Recounting the rise and fall of a tech empire, this dramedy makes for one of the most entertaining films of the first half of the year.
With summer moviegoing just beginning, it’s an annual reminder not to forget about the films not labeled as “blockbusters” also getting their proper releases. That could not be truer for a film like BlackBerry, which takes a close look at the device that marked the beginning of smartphones dominating our attention spans and the people at the top who helped shape it. From writer, director, and co-starrer Matt Johnson, BlackBerry tells its story up close, and often humorously, at a fast pace as if you’re reading a funny story a friend sent you via a group chat on your smartphone. As sharp as the cutting-edge technology the company placed in the palm of the hands of the public in the early 2000s, BlackBerry never fails to entertain its viewers. Whether showing the banter between employees at the tech company or documenting how the gadget helped advance the company and people associated with the device to point it was in nearly half of cellphone users at the peak of its time, this film never disappoints.
BlackBerry takes its viewers through a 20-ish year look at the company’s small beginnings, through its rise to fame, and to the company’s failure to keep up with rival tech companies. Bright engineers Mike Lazaridis (Jay Baruchel), who is shy, and Douglas Fregin (Matt Johnson), who is quite outgoing, help run a company called Research in Motion (RIM), which is struggling to make ends meet despite all the geniuses within their small workspace. When the gentlemen meet Jim Balsillie (Glenn Howerton) while he’s working at another company, Jim sees a vision for RIM, but the company desperately needs upper management help, and wants to join the company as a CEO. Balsillie joins the company as Co-CEO with Lazaridis, and from there, we watch as the company skyrockets and helps cultivate the infamous handheld device with a keyboard.
As an adult dramedy that is dialogue heavy, viewers might get the sense they are watching something from famed writer Aaron Sorkin here. BlackBerry is a smart film that doesn’t bore its viewers by showing the inner workings of how ruthless the tech industry can be. Rather, it shows whether it’s the people running the show or the ignorance of these companies that aren’t thinking two steps ahead in the ever-changing landscape, there always is the possibility of failure. Ultimately, it’s a cautionary tale about how running a business comes down to the people leading the way. And in the case of BlackBerry, the main point is that even though co-CEOs in Lazaridis and Balsillie are opposites, they don’t necessarily attract.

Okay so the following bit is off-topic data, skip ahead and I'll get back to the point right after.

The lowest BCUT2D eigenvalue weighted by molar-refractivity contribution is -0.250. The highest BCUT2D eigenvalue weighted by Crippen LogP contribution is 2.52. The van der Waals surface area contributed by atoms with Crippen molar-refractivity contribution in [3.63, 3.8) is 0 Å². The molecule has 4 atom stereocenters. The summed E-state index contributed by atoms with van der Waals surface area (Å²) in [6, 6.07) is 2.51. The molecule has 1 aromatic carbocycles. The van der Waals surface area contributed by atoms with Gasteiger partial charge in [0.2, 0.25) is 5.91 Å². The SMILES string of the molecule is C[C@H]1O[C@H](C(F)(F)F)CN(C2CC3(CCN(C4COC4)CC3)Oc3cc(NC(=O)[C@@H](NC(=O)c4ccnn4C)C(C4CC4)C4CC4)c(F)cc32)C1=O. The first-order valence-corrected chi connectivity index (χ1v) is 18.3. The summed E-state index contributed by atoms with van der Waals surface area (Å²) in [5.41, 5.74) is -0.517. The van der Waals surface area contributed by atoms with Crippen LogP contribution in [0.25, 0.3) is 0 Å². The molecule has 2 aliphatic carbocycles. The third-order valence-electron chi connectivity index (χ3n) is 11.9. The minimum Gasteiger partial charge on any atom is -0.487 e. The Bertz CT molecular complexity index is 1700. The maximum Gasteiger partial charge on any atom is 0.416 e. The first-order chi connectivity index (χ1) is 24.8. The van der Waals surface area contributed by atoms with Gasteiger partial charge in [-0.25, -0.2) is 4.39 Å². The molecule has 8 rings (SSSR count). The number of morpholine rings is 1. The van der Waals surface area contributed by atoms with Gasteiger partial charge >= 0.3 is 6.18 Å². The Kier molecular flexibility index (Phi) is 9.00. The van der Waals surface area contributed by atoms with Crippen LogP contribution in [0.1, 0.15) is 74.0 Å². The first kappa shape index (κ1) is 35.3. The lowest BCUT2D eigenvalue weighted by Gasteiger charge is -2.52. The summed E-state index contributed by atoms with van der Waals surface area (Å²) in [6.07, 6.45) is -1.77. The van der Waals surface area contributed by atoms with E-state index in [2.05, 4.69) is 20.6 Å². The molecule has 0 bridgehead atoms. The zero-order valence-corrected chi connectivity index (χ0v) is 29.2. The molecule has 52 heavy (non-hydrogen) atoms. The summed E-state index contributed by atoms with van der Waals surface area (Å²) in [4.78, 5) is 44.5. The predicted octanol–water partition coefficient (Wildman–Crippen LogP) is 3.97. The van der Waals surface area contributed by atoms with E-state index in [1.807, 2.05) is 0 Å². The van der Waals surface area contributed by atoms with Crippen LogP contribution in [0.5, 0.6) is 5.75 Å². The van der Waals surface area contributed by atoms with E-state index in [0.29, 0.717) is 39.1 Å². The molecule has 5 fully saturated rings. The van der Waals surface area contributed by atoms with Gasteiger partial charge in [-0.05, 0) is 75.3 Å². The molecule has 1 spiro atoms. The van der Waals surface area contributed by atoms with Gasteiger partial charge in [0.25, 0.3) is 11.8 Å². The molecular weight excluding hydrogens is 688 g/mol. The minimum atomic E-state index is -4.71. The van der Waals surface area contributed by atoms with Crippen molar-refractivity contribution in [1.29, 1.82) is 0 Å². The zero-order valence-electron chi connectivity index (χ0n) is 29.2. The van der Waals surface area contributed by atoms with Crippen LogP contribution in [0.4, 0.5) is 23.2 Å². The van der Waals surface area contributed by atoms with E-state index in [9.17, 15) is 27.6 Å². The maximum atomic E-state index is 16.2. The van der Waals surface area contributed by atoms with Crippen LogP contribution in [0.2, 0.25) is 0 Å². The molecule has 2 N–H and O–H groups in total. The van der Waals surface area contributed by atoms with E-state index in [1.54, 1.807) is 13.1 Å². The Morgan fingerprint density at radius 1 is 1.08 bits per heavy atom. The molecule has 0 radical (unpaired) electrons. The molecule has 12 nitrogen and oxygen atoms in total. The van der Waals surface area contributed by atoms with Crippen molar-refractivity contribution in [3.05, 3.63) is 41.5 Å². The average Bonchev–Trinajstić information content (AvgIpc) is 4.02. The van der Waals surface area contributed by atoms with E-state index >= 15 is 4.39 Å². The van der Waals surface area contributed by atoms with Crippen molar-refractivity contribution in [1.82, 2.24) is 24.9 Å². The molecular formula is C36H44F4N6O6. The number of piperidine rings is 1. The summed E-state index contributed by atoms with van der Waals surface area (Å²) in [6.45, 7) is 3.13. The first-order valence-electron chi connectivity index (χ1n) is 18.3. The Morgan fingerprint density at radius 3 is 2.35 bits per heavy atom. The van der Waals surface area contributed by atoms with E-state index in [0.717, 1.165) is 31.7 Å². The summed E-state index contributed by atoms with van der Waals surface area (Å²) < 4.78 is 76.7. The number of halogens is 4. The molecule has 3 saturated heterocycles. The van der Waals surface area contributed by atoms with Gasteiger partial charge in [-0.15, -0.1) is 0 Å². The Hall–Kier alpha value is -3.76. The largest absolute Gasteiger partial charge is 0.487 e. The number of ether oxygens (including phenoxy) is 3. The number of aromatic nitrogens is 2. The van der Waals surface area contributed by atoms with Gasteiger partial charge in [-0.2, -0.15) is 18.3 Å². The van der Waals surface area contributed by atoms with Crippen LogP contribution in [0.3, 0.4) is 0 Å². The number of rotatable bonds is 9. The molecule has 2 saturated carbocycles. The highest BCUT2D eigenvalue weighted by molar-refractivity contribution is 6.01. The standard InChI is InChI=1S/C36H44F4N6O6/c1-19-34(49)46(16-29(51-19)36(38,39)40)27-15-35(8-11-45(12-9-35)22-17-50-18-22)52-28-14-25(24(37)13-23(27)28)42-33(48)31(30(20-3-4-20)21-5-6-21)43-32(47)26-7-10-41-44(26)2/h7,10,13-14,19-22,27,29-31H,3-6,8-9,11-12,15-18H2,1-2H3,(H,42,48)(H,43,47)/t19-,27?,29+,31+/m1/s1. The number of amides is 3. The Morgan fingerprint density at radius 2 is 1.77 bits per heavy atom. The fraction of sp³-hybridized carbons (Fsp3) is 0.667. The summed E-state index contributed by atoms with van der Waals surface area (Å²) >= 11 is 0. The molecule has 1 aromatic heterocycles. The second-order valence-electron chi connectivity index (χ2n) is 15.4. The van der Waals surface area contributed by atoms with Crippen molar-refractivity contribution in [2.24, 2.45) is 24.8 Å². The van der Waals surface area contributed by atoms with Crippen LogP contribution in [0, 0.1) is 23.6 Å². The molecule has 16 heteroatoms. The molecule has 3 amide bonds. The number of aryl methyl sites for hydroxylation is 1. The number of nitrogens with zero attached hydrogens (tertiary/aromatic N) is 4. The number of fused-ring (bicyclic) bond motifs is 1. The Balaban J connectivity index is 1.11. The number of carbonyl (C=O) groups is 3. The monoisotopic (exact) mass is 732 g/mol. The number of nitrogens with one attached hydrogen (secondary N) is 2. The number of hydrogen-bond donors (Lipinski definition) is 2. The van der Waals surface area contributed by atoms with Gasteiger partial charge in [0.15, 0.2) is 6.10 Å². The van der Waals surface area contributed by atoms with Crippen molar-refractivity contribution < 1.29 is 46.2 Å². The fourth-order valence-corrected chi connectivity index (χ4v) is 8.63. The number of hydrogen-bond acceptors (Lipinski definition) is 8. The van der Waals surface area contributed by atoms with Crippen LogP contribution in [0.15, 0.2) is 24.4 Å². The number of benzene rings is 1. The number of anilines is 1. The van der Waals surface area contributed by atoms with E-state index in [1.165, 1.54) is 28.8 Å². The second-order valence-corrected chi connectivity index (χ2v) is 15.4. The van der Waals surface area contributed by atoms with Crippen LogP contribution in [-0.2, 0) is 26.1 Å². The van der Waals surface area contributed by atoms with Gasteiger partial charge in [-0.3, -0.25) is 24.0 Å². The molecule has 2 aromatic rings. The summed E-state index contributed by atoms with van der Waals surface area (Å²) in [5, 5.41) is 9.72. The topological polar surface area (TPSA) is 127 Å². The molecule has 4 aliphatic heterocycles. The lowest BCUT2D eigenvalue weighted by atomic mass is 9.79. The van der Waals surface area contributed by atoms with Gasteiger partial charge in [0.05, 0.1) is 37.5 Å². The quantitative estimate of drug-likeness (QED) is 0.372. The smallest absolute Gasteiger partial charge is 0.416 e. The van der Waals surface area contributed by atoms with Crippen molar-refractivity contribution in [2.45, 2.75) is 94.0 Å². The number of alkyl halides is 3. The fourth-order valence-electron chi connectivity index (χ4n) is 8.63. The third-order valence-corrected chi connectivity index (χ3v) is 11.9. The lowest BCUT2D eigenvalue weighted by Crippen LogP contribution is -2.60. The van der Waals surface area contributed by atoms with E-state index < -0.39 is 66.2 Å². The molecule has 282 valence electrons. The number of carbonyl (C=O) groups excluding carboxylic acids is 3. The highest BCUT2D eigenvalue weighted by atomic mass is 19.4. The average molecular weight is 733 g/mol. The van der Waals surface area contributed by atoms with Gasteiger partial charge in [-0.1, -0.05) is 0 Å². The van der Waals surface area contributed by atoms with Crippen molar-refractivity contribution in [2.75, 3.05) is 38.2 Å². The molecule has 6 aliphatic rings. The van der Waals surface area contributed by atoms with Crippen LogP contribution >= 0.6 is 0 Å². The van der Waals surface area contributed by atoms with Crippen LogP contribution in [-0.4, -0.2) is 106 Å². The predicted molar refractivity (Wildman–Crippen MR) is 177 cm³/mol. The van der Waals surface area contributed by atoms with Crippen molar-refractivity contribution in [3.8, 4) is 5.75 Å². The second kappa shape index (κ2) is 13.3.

In likely his best on-screen performance to date, Baruchel as Lazaridis, the milder-mannered, shy guy and the brains of the operation feels eerily like other characters he has portrayed in other films. However, the difference here is that his character’s story arc in BlackBerry proves to be quite more fascinating than anything else we’ve seen him in before, as we watch him change over time due to the popularity of the gadget. On the other end is Howerton as Balsille, who is great (and often hilarious) as the foul-mouthed guy who likes to take shortcuts. Howerton’s character may remind some viewers of his character on the hit comedy It’s Always Sunny in Philadelphia. But his character here has more layers than you might expect, including the aspirations of wanting to own an NHL team someday (at one point, he was interested in buying the Nashville Predators).
BlackBerry surprises its viewers in how funny it is throughout its runtime and how it’s more than just a tale about the cellphone landscape before the iPhone further advanced the smartphone business. Sure, it eventually addresses that elephant in the room; but Matt Johnson makes sure the film smartly focuses on the business side of the BlackBerry company operation throughout as a cautionary tale about what can happen if you don’t plan things out accordingly. I do wonder how this angle would have played out had the film been released in the fall instead. But regardless, this is a film that should not leave the mind of its viewers as the year goes on.